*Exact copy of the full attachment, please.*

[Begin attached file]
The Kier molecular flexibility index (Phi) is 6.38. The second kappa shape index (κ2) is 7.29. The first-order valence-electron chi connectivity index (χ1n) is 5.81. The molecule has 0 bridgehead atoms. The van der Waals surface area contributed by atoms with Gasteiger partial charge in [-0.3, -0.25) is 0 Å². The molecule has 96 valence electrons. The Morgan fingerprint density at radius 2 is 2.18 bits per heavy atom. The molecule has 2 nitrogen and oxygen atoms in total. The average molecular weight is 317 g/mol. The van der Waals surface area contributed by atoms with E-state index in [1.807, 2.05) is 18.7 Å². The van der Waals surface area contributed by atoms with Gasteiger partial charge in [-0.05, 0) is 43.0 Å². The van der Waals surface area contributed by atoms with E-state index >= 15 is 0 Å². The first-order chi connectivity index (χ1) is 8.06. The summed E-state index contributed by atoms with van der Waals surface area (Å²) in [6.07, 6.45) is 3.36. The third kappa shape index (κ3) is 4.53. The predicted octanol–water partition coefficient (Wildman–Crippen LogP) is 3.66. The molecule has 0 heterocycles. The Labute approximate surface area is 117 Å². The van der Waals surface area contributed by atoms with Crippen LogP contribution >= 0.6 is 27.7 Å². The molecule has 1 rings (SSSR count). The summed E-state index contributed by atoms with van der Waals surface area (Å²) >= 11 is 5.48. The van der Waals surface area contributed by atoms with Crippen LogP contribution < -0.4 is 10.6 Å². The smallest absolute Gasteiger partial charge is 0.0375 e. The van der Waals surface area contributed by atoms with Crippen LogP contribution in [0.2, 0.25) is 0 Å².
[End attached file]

The Kier molecular flexibility index (Phi) is 6.38. The second kappa shape index (κ2) is 7.29. The first-order valence-electron chi connectivity index (χ1n) is 5.81. The molecule has 0 bridgehead atoms. The van der Waals surface area contributed by atoms with Gasteiger partial charge in [-0.3, -0.25) is 0 Å². The molecule has 96 valence electrons. The Morgan fingerprint density at radius 2 is 2.18 bits per heavy atom. The molecule has 2 nitrogen and oxygen atoms in total. The average molecular weight is 317 g/mol. The van der Waals surface area contributed by atoms with E-state index in [1.807, 2.05) is 18.7 Å². The van der Waals surface area contributed by atoms with Gasteiger partial charge in [-0.05, 0) is 43.0 Å². The van der Waals surface area contributed by atoms with E-state index >= 15 is 0 Å². The first-order chi connectivity index (χ1) is 8.06. The summed E-state index contributed by atoms with van der Waals surface area (Å²) in [6.07, 6.45) is 3.36. The third kappa shape index (κ3) is 4.53. The predicted octanol–water partition coefficient (Wildman–Crippen LogP) is 3.66. The molecule has 0 heterocycles. The Labute approximate surface area is 117 Å². The van der Waals surface area contributed by atoms with Crippen LogP contribution >= 0.6 is 27.7 Å². The molecule has 1 rings (SSSR count). The summed E-state index contributed by atoms with van der Waals surface area (Å²) >= 11 is 5.48. The van der Waals surface area contributed by atoms with Crippen LogP contribution < -0.4 is 10.6 Å². The smallest absolute Gasteiger partial charge is 0.0375 e. The van der Waals surface area contributed by atoms with Crippen LogP contribution in [0.2, 0.25) is 0 Å².